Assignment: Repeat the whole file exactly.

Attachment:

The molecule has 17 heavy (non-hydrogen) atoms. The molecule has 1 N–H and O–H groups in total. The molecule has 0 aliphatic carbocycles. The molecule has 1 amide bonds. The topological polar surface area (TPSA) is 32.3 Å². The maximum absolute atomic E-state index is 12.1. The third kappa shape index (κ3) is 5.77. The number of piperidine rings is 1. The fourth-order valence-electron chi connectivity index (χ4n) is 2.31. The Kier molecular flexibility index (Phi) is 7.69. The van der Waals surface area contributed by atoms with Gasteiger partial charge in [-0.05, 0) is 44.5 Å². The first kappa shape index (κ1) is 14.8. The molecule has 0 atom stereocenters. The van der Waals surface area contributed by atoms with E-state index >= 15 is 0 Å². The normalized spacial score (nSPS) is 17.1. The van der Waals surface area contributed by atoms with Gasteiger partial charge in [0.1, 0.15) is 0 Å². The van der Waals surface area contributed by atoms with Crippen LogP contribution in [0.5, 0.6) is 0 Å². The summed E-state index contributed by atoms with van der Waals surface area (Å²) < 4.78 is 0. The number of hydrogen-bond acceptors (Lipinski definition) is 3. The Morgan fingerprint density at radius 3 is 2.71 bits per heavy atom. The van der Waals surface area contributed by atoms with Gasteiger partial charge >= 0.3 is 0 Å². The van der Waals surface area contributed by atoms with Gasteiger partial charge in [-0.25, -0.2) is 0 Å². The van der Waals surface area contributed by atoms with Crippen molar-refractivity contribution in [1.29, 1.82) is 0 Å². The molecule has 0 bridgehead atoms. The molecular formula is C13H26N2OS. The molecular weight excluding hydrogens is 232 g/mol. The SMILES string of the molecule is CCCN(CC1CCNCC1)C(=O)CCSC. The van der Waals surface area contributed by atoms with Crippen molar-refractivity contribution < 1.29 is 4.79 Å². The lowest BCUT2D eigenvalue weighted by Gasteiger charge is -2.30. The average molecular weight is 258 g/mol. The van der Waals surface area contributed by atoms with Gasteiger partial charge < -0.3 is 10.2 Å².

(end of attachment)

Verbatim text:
The molecule has 17 heavy (non-hydrogen) atoms. The molecule has 1 N–H and O–H groups in total. The molecule has 0 aliphatic carbocycles. The molecule has 1 amide bonds. The topological polar surface area (TPSA) is 32.3 Å². The maximum absolute atomic E-state index is 12.1. The third kappa shape index (κ3) is 5.77. The number of piperidine rings is 1. The fourth-order valence-electron chi connectivity index (χ4n) is 2.31. The Kier molecular flexibility index (Phi) is 7.69. The van der Waals surface area contributed by atoms with Gasteiger partial charge in [-0.05, 0) is 44.5 Å². The first kappa shape index (κ1) is 14.8. The molecule has 0 atom stereocenters. The van der Waals surface area contributed by atoms with E-state index >= 15 is 0 Å². The normalized spacial score (nSPS) is 17.1. The van der Waals surface area contributed by atoms with Gasteiger partial charge in [0.1, 0.15) is 0 Å². The van der Waals surface area contributed by atoms with Crippen LogP contribution in [0.5, 0.6) is 0 Å². The summed E-state index contributed by atoms with van der Waals surface area (Å²) < 4.78 is 0. The number of hydrogen-bond acceptors (Lipinski definition) is 3. The Morgan fingerprint density at radius 3 is 2.71 bits per heavy atom. The van der Waals surface area contributed by atoms with Gasteiger partial charge >= 0.3 is 0 Å². The van der Waals surface area contributed by atoms with Gasteiger partial charge in [-0.25, -0.2) is 0 Å². The van der Waals surface area contributed by atoms with Crippen molar-refractivity contribution in [1.29, 1.82) is 0 Å². The molecule has 0 bridgehead atoms. The molecular formula is C13H26N2OS. The molecular weight excluding hydrogens is 232 g/mol. The SMILES string of the molecule is CCCN(CC1CCNCC1)C(=O)CCSC. The van der Waals surface area contributed by atoms with Crippen molar-refractivity contribution < 1.29 is 4.79 Å². The lowest BCUT2D eigenvalue weighted by Gasteiger charge is -2.30. The average molecular weight is 258 g/mol. The van der Waals surface area contributed by atoms with Gasteiger partial charge < -0.3 is 10.2 Å².